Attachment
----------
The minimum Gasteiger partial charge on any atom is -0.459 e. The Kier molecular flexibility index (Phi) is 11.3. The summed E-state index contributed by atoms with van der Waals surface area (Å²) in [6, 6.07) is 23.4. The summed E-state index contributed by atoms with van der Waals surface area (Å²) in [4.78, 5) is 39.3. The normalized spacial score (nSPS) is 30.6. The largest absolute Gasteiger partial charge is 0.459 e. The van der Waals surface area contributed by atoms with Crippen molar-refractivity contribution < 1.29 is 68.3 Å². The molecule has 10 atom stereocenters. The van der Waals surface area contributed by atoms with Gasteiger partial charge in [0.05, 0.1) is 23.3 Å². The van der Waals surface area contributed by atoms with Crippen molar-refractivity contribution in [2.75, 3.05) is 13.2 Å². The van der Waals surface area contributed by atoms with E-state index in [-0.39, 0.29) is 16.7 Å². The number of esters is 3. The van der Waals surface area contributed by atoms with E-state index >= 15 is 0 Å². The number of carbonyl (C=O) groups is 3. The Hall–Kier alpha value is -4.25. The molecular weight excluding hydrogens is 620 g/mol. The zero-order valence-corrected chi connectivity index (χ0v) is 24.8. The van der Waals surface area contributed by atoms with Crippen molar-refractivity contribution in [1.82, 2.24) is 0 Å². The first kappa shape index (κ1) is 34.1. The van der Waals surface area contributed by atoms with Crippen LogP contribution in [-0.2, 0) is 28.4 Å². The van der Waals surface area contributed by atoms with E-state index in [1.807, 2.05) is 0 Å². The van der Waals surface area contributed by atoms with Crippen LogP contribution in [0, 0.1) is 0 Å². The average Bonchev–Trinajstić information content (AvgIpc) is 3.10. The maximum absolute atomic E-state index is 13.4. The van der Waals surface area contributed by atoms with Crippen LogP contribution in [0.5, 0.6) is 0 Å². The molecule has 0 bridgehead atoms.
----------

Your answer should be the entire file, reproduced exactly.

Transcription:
The minimum Gasteiger partial charge on any atom is -0.459 e. The Kier molecular flexibility index (Phi) is 11.3. The summed E-state index contributed by atoms with van der Waals surface area (Å²) in [6, 6.07) is 23.4. The summed E-state index contributed by atoms with van der Waals surface area (Å²) in [4.78, 5) is 39.3. The normalized spacial score (nSPS) is 30.6. The largest absolute Gasteiger partial charge is 0.459 e. The van der Waals surface area contributed by atoms with Crippen molar-refractivity contribution < 1.29 is 68.3 Å². The molecule has 10 atom stereocenters. The van der Waals surface area contributed by atoms with Gasteiger partial charge in [0.05, 0.1) is 23.3 Å². The van der Waals surface area contributed by atoms with Crippen molar-refractivity contribution in [2.75, 3.05) is 13.2 Å². The van der Waals surface area contributed by atoms with E-state index in [-0.39, 0.29) is 16.7 Å². The number of esters is 3. The van der Waals surface area contributed by atoms with E-state index >= 15 is 0 Å². The number of carbonyl (C=O) groups is 3. The Hall–Kier alpha value is -4.25. The molecular weight excluding hydrogens is 620 g/mol. The zero-order valence-corrected chi connectivity index (χ0v) is 24.8. The van der Waals surface area contributed by atoms with Crippen molar-refractivity contribution in [1.82, 2.24) is 0 Å². The first kappa shape index (κ1) is 34.1. The van der Waals surface area contributed by atoms with Crippen LogP contribution in [-0.2, 0) is 28.4 Å². The van der Waals surface area contributed by atoms with E-state index in [1.807, 2.05) is 0 Å². The van der Waals surface area contributed by atoms with Crippen LogP contribution in [0, 0.1) is 0 Å². The average Bonchev–Trinajstić information content (AvgIpc) is 3.10. The maximum absolute atomic E-state index is 13.4. The van der Waals surface area contributed by atoms with Crippen LogP contribution in [0.5, 0.6) is 0 Å². The molecule has 0 bridgehead atoms.